It’s not just the removal of the “loser pays” clause from his pet bill that must be giving the honorable governor heartburn.Earlier in 2009, another tort reform bill, this one too a pet project of Mr. Purdue died an early death in the Senate Economic Development Committee.This one related to the granting of civil lawsuit immunity to biotechnology companies who set up shop in Georgia.The governor announced at a meeting of the Georgia Chamber of Commerce earlier this year that biotechnology companies who wanted to invest in the state would be granted civil immunity from lawsuits in the event of an injury, if their products had been approved by the Food and Drug Administration.That bill, which had been soundly criticized by citizens’ justice advocates and Georgia personal injury attorneys as being detrimental to consumer interests, seems well and truly dead, and deservedly so.To contemplate removing citizens’ rights to justice and compensation in the event of an injury caused by a pharmaceutical drug or product simply because the drug has FDA approval, is a line of thinking that has just been quashed by the Supreme Court in its recent Wyeth vs. Levine verdict.

Purdue’s insistence that such immunity would open the doors of investment and prosperity to Georgians also rings hollow when you consider that Michigan, which is currently the only state that has such civil lawsuit immunity for pharmaceutical companies, has seen both civil justice and pharmaceutical investment fly out the window, since the bill was passed in that state.To pass a bill like the immunity bill that Purdue was touting, and that too during a recession when citizens need more protection from powerful interests than ever before, would have been a mockery of citizens’ rights.

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Governor Sonny Purdue is at it again – he has proposed legislation aimed at reducing the number of "frivolous" lawsuits," including measures that are clearly aimed at making it harder for plaintiffs to initiate civil litigation against companies.Purdue’s proposals, which he unveiled at a breakfast meeting of the Georgia Chamber of Commerce, will mean that plaintiffs have to pay the legal fees of the defendant, in case the lawsuit is dismissed at the earliest stages.Even more disturbing, the legislation will virtually grant immunity to biotechnology companies who have a "significant presence" in the state.That’s political speak for giving big name pharmaceutical companies carte blanche, without the drag of accountability to the consumer. Under the proposed laws, a citizen of Georgia cannot sue a company for a defective or dangerous medical device or drug that has received approval of the FDA.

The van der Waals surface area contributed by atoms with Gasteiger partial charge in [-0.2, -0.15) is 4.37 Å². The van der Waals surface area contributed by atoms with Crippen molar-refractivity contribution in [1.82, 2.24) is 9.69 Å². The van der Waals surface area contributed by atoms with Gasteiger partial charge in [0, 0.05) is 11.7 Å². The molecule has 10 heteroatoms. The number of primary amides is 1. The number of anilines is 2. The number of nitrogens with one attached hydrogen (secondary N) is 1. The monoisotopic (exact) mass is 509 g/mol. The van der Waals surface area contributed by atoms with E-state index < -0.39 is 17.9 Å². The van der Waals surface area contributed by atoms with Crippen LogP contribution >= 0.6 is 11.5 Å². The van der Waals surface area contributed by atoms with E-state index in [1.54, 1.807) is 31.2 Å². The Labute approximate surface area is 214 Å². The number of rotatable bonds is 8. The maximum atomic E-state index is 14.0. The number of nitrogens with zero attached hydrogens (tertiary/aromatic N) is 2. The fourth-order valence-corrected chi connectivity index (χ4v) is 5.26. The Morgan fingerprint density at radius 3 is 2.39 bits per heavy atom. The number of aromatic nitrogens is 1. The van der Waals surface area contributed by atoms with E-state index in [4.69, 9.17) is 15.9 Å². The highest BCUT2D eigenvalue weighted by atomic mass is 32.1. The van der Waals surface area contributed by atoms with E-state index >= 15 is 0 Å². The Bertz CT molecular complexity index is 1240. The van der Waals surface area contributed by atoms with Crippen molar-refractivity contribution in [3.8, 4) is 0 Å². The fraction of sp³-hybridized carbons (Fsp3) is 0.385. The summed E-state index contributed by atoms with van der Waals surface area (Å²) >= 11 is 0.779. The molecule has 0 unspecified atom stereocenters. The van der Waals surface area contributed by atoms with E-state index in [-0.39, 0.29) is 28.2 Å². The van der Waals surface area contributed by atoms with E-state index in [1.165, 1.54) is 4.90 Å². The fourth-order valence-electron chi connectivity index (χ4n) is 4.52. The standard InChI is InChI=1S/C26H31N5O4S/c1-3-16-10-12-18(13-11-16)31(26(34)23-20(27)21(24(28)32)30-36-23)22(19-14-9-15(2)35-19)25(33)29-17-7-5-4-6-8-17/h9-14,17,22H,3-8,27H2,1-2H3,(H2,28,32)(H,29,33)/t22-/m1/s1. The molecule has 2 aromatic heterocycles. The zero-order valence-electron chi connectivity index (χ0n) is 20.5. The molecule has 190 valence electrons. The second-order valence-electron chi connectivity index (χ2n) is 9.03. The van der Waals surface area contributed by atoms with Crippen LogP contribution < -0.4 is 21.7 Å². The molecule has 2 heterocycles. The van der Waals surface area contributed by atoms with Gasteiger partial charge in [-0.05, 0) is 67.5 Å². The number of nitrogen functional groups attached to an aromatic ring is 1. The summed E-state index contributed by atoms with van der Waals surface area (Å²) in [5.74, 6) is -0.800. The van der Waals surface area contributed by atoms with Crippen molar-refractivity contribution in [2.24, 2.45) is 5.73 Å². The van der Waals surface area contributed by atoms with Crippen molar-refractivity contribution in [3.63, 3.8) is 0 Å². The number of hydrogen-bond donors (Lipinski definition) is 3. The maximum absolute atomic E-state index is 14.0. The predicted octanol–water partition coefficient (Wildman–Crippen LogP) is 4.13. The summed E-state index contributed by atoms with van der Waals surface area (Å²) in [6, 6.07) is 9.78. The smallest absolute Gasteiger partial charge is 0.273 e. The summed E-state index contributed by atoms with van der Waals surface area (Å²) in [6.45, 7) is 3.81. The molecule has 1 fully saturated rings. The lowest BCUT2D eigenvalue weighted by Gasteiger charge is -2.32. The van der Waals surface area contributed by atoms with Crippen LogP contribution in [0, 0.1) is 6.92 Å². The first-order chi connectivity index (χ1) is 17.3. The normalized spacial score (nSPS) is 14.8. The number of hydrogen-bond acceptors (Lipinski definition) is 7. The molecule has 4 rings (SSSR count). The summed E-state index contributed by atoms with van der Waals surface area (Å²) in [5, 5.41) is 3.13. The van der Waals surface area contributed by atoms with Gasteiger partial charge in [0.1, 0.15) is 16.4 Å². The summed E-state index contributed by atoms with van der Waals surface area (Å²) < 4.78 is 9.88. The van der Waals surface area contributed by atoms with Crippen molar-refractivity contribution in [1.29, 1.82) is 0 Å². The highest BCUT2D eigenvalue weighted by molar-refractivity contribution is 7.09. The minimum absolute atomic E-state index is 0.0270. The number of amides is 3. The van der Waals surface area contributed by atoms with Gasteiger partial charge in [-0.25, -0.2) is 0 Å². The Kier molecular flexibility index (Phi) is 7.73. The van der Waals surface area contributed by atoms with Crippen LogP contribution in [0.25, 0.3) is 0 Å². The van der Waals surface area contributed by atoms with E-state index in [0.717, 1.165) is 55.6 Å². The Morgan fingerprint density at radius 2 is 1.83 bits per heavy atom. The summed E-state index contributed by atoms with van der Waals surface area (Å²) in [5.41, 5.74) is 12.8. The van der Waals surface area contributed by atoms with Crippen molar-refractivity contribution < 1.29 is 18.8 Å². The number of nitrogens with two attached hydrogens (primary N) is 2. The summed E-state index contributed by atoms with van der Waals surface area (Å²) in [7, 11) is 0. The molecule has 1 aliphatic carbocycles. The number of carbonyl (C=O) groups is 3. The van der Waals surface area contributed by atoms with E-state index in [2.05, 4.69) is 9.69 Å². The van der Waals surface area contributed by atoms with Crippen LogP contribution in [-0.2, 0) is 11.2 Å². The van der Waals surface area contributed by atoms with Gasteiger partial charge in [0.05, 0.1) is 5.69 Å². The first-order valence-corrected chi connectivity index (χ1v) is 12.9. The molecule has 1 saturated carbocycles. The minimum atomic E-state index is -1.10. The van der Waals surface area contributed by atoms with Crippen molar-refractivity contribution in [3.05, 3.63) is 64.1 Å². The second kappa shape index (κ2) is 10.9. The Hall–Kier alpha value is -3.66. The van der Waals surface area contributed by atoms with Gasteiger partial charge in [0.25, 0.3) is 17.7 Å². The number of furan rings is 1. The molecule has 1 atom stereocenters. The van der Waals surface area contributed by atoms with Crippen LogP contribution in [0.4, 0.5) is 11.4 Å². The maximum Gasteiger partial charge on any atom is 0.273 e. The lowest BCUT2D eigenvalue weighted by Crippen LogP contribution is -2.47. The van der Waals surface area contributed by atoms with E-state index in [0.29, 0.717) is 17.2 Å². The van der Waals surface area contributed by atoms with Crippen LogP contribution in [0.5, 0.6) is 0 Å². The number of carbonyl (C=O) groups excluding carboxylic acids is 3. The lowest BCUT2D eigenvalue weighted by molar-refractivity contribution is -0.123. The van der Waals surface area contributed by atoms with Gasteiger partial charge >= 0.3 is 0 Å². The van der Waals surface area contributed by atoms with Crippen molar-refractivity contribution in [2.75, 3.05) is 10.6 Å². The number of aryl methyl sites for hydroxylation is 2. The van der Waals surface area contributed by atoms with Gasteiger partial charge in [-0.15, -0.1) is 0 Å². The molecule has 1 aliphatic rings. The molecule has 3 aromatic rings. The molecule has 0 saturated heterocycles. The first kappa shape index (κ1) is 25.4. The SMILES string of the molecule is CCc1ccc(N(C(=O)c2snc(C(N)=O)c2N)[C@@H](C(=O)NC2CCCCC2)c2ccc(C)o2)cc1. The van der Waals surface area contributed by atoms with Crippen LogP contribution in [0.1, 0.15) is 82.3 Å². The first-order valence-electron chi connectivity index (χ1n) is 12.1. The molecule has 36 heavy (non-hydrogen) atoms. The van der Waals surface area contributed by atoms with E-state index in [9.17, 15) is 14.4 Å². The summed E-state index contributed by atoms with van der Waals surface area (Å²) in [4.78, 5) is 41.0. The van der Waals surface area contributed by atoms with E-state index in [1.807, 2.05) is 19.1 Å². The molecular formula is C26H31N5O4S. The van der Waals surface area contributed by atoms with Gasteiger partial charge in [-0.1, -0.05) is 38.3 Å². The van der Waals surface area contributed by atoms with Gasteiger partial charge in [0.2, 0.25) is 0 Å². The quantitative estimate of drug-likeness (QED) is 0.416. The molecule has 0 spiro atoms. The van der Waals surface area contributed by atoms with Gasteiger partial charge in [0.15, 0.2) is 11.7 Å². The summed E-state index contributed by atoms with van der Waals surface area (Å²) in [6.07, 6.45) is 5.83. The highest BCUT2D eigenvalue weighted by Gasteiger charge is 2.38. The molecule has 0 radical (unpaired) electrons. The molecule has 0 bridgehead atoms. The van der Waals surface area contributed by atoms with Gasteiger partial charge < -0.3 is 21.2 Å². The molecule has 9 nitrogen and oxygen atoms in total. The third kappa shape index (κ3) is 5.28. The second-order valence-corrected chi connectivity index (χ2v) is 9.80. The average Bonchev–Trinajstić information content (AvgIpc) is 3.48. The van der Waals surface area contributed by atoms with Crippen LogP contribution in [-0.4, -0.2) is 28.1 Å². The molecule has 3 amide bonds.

Purdue’s proposals, not surprisingly were cheered by the 2500 members of the Chamber at the meeting.The initiatives, the Governor believes, will make the state "even more attractive" to biotechnology companies.The last time Georgia attempted to introduce tort reform in medical malpractice, the resulting storm was intense.That move resulted in senate Bill 3, which severely limits the amount of compensation thata patient who has been injured due to the fault of doctors, or hospitals to $350,000 even in the event of death of the patient due to negligence.Many of the provisions of the Georgia Tort Reform Act of 2005 have been removed as violations of a citizen’s constitutional rights.That doesn’t seem to have deterred Purdue, who this time around, intends to protect the pharmaceutical industry. Needless to say, the Georgia Trial Lawyers Association has already voiced strong opposition to any such new legislation.

As we’ve seen last week in Minnesota, where a judge has thrown out dozens of lawsuits relating to the Medtronic defibrillator leads, device or drug approval from the FDA cannot and shouldn’t be allowed to come in the way of a person’s right to sue if these approved devices result in injuries.The Sprint Fidelis leads were approved by the FDA, and yet, have caused several deaths and heart injuries, because of fractures or broken wires that caused the defibrillator to malfunction.Now, dozens of injured patients or families of those who died have had their lawsuits dismissed, and their hopes for justice becoming bleaker because of the pre emption doctrine.

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The Tort Reform Act of 2005 may be going up on appeal. In 2005 Georgia legislators saw fit to pass a Tort Reform Act that, among other things, gave emergency room doctors virtual immunity from negligence suits.

That bill provided that the ER staff cannot be held liable for damages unless it is shown by clear and convincing evidence that the doctor or health care provider’s actions showed “gross negligence.”Gross negligence is defined as the absence of that degree of care that every man of common sense, however inattentive he may be, exercises under the same or similar circumstances.Another common definition of “gross negligence” is “reckless disregard for the safety of the patient.”

In addition to this standard of care change, pain and suffering damages in a medical malpractice case were capped at $350,000.Thus, if you are injured as a result of medical malpractice, your right to recover has been greatly diminished.